Key words :
Challenges in Making Superstrong Materials Based on Carbon Nanotubes
28 Jan, 2008 10:07 pm
Thinking of carbon nanotube (CNT) composites, one might expect superstrong materials. But a closer look at the steep challenges to improve the mechanical properties of CNT composites shows, that other applications such as electromagnetic shielding, preventing plastic to charge and dampening vibrations in sporting goods or airplanes, are more likely applications to be seen at a wider scale in the near future.
Challenge number one: CNTs tend to agglomerate and they are difficult to disperse. Strong mixing can damage the tubes. Polymer nanotubes mixtures are highly viscous due to the large CNT surface making them difficult to flow and to mould. Successful mixing is obtained by dry mixing and melting, polymerization of monomers on nanotube surfaces, and the use of surfactants. The larger surface of CNTs compared to fibers results in larger interaction with the matrix influencing the structure of the matrix. One would expect tougher and stronger composites when extrapolating the properties of individual tubes. High aspect ratio of the tubes has the effect that the tubes form a connecting network (percolation) at very small volume fractions of less than 1w% and can in theory be as low as 0.01w%. CNTs are semiconducting or metallic which makes CNT polymer composite electrical conductive (1 S/m). A conducting composite absorbs efficiently microwaves and can be used for shielding applications and to evacuate static charges.
Challenge number two: CNTs are atomically smooth making it difficult to transfer the load from the matrix. Cracks of CNT composites show the CNTs get pulled out of the matrix. But using covalent bonding of functional groups with the tubes can destroy or strongly modify the intrinsic properties of the tubes. For multi wall carbon nanotube, the external wall can be used to interact strongly with matrix and the internal walls can be used for their intrinsic properties. Double wall CNTs have the advantage that the high aspect ratio is maintained while being able to interact strongly with matrix. Non-covalent interacting molecules such as surfactants or aromatic functional groups are promising in defining the interface between the matrix and CNTs.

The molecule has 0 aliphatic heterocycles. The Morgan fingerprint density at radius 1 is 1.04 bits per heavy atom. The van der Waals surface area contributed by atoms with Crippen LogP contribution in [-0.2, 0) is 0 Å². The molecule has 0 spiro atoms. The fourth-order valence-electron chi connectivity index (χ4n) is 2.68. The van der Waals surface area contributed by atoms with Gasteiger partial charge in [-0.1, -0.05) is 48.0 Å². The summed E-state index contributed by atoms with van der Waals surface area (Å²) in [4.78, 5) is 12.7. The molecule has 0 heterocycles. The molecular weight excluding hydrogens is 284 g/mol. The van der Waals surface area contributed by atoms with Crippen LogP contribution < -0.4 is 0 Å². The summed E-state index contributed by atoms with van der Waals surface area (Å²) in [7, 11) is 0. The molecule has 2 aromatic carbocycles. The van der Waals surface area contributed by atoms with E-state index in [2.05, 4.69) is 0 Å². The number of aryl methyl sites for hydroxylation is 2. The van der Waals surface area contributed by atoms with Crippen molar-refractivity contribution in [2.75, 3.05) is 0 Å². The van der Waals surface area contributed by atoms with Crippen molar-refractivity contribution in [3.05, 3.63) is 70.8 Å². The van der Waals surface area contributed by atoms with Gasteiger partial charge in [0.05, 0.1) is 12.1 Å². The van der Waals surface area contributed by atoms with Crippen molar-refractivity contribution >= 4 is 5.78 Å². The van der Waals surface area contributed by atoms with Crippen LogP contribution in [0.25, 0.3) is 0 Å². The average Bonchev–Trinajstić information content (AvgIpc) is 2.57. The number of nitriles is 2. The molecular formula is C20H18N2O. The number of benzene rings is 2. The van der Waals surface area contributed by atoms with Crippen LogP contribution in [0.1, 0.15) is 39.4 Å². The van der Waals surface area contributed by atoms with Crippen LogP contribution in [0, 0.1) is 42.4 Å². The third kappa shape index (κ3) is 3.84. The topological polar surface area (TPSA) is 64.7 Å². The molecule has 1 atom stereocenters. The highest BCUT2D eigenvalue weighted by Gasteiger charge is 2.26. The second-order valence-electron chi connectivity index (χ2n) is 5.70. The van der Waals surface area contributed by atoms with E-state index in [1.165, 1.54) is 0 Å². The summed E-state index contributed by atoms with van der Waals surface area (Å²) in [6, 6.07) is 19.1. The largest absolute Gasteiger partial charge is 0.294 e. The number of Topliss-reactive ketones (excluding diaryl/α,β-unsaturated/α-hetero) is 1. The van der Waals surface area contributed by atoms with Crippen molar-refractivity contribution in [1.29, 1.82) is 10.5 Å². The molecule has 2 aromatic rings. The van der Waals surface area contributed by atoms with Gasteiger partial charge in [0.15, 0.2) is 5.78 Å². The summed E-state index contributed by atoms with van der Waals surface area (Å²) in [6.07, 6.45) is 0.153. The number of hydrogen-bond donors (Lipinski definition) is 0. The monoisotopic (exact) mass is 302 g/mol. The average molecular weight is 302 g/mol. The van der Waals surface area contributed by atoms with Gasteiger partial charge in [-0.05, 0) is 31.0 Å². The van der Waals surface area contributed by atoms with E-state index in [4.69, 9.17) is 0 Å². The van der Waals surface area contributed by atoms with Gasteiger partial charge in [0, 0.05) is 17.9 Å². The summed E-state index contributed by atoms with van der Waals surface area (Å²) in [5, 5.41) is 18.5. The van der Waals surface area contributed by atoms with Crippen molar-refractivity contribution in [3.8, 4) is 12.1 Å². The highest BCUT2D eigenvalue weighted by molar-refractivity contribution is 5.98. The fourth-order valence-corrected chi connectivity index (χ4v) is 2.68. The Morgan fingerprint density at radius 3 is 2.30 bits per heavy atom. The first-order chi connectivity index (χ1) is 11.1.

Current situation: Up to now only moderate improvement of the Young modulus and stiffness has been reported (1). Clearly there is a lot of room for improvements or simply we need to know more how to disperse and functionalize carbon CNTs efficiently. It has been recently observed that vibrations can be efficiently damped by incorporating CNTs into polymers. Clearly this opens applications for sporting goods and airplanes. Spinning of single wall CNTs into fibers and growth of CNT forests gives the possibility to increase the fiber length, to fabricate sheets and to control CNT structure in the two and three dimensions. Self assembly techniques can be used to control the distribution and orientation of CNTs in composites. Layer by layer assembly techniques are promising in controlling CNT distribution and adherence to the matrix. Sequential deposition of oppositely charged polyelectrolytes and CNTs into multi layer assemblies has the advantage that layers can be introduced to improve cross linking (2) or density of CNTs. While the mechanical properties of CNTs are most promising, this potential has not been fully realized yet due to challenges in dispersing CNTs and defining the interface between matrix and CNTs (4). However, making plastic conducting by incorporating a tiny amount of CNTs has found applications in situations where evacuating static charges is essential (3). Many of the applications of CNT composites are limited by the current cost of CNTs, typically a multiple of the cost of gold. While production costs are expected to fall in the future with increasing demand, CNT processing such as purification, dispersing and fuctionalization will remain a substantial if not major part of the end cost of CNTs. Given the fact that CNTs have been available for more than a decade and CNTs do have an enormous potential to be used in composites it is rather surprising to see not more research groups focusing on the key challenges in this field.
1. P. A. Ajayan, J. Tour, Nature 447 (2007)1066
2. M. Olek,J. Ostrander, S. Jurga, H. Mohwald,| N. Kotov, K. Kempa, M. Giersig, Nano Letters 4 (2004) 1889
3. Hyperion Catalysis, Cambridge, MA, U.S.A.
4. P. J. F. Harris, International Materials Reviews 49 (2004) 31